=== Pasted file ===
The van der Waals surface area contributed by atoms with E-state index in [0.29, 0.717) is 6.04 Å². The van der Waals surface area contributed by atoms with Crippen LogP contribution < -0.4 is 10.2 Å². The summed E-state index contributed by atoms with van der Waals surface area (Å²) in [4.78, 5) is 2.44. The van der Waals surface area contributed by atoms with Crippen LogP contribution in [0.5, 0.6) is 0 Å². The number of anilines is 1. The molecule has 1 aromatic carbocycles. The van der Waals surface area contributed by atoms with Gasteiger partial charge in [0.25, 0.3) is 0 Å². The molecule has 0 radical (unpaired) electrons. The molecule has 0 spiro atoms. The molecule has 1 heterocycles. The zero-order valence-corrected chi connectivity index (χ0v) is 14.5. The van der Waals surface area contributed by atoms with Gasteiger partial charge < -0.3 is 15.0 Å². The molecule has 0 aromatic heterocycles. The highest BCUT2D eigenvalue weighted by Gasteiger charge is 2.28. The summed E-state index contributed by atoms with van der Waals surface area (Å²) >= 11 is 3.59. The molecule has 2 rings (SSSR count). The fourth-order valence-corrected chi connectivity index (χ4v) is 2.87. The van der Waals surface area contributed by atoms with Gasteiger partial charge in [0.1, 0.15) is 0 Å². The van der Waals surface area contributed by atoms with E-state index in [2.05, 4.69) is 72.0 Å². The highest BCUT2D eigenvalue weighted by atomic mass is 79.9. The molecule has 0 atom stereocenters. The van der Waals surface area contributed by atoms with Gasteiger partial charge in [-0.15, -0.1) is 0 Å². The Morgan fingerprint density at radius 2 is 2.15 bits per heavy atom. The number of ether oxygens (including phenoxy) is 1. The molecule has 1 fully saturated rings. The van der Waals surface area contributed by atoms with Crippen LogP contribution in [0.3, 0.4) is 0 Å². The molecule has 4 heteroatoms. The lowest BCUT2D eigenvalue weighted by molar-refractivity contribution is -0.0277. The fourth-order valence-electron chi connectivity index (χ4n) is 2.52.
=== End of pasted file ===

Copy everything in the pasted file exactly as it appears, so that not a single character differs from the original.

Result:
The van der Waals surface area contributed by atoms with E-state index in [0.29, 0.717) is 6.04 Å². The van der Waals surface area contributed by atoms with Crippen LogP contribution < -0.4 is 10.2 Å². The summed E-state index contributed by atoms with van der Waals surface area (Å²) in [4.78, 5) is 2.44. The van der Waals surface area contributed by atoms with Crippen LogP contribution in [0.5, 0.6) is 0 Å². The number of anilines is 1. The molecule has 1 aromatic carbocycles. The van der Waals surface area contributed by atoms with Gasteiger partial charge in [0.25, 0.3) is 0 Å². The molecule has 0 radical (unpaired) electrons. The molecule has 0 spiro atoms. The molecule has 1 heterocycles. The zero-order valence-corrected chi connectivity index (χ0v) is 14.5. The van der Waals surface area contributed by atoms with Gasteiger partial charge < -0.3 is 15.0 Å². The molecule has 0 aromatic heterocycles. The highest BCUT2D eigenvalue weighted by Gasteiger charge is 2.28. The summed E-state index contributed by atoms with van der Waals surface area (Å²) >= 11 is 3.59. The molecule has 2 rings (SSSR count). The fourth-order valence-corrected chi connectivity index (χ4v) is 2.87. The van der Waals surface area contributed by atoms with Gasteiger partial charge in [0.1, 0.15) is 0 Å². The van der Waals surface area contributed by atoms with E-state index in [2.05, 4.69) is 72.0 Å². The highest BCUT2D eigenvalue weighted by atomic mass is 79.9. The molecule has 0 atom stereocenters. The van der Waals surface area contributed by atoms with Gasteiger partial charge in [-0.15, -0.1) is 0 Å². The Morgan fingerprint density at radius 2 is 2.15 bits per heavy atom. The number of ether oxygens (including phenoxy) is 1. The molecule has 1 fully saturated rings. The van der Waals surface area contributed by atoms with Crippen LogP contribution in [0.3, 0.4) is 0 Å². The molecule has 4 heteroatoms. The lowest BCUT2D eigenvalue weighted by molar-refractivity contribution is -0.0277. The fourth-order valence-electron chi connectivity index (χ4n) is 2.52.